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Amy Goodman, one of four journalists arrested at an anti-RNC protest, tells her story

September 3, 2008 |  5:00 am

Amy Amy Goodman, the host of the popular radio and television program "Democracy Now!" was at the Republican National Convention in St. Paul on Monday, interviewing members of the Alaska delegation, when her phone rang with alarming news.

“I got a call that two of our producers had been bloodied by the police,” Goodman said. “I did not stop running until I got to where they were.”

The producers, Sharif Abdel Kouddous and Nicole Salazar, had been reporting on the protest of the convention that was the unfolding several blocks away. Most of the estimated 10,000 people in the march were peaceful. But, according to police, a group of about 200 had fractured off and were breaking windows, slashing tires and harassing delegates.

Police arrested 286 people, according to the Associated Press. Kouddous and Salazar were among them. Matt Rourke, a photographer with the AP, was also arrested.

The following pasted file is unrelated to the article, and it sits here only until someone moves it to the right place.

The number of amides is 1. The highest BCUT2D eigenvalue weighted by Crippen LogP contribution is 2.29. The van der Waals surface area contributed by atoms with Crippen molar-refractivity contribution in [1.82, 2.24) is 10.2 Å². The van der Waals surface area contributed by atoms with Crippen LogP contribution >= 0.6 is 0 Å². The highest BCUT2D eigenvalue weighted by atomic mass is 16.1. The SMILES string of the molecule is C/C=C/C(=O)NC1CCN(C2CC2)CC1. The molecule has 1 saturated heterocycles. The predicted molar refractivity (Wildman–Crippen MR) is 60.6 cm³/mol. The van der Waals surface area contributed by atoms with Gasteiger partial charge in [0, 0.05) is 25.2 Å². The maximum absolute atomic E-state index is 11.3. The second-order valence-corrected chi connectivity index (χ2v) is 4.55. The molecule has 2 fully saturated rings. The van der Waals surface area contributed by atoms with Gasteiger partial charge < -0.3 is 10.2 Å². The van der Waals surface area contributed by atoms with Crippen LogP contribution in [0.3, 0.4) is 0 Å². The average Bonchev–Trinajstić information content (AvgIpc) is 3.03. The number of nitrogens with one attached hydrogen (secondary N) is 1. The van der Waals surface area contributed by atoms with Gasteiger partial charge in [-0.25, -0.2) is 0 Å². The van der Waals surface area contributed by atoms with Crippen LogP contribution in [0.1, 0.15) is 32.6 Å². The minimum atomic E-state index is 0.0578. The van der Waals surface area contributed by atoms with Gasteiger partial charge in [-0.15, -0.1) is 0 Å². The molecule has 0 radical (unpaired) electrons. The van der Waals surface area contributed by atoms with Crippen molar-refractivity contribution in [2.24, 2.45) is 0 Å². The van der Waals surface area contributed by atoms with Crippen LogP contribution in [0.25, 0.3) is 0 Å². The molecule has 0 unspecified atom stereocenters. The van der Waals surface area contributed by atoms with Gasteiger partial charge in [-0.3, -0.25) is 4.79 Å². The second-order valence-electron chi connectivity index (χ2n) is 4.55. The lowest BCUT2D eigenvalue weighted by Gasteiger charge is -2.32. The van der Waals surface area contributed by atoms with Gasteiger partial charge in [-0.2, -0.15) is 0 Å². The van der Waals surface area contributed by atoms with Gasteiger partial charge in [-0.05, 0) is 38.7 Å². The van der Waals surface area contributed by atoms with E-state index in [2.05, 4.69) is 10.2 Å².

News gathering is a constitutionally protected activity in the United States. But although Kouddous, Salazar and Rourke were wearing credentials that identified them as members of the press, they were held on riot charges. Salazar suffered a bloody nose after being dragged, face-down on the ground, according a statement released by "Democracy Now!"

When Goodman arrived at the scene 20 minutes later, she asked the riot police if she could see her producers, who were being held in police vehicles. “I just said, 'I want to talk to a commander,' ” said Goodman, who had her own press badge slung around her neck. “They didn’t skip a beat; they just started arresting me.”

The scene was captured on video -- a clip that was one the most-viewed videos on YouTube.com on Tuesday. In it, Goodman is seen pleading with the police while her arms are twisted behind her back and into plastic handcuffs.

All four journalists were released hours after being arrested. Goodman was officially charged with obstruction of a legal process and interference with a peace officer.

"Democracy Now!" plans to continue its coverage of the protests despite the police presence, which Goodman described as "overly aggressive."

"I was very angry. This was a violation of my rights," Goodman said. "But
it’s so much bigger than us. When the press is shut down, it's closing the eyes and ears of a critical watchdog in a democratic society."

-- Kate Linthicum

Photo of Amy Goodman by Michael Keel via Democracy Now!

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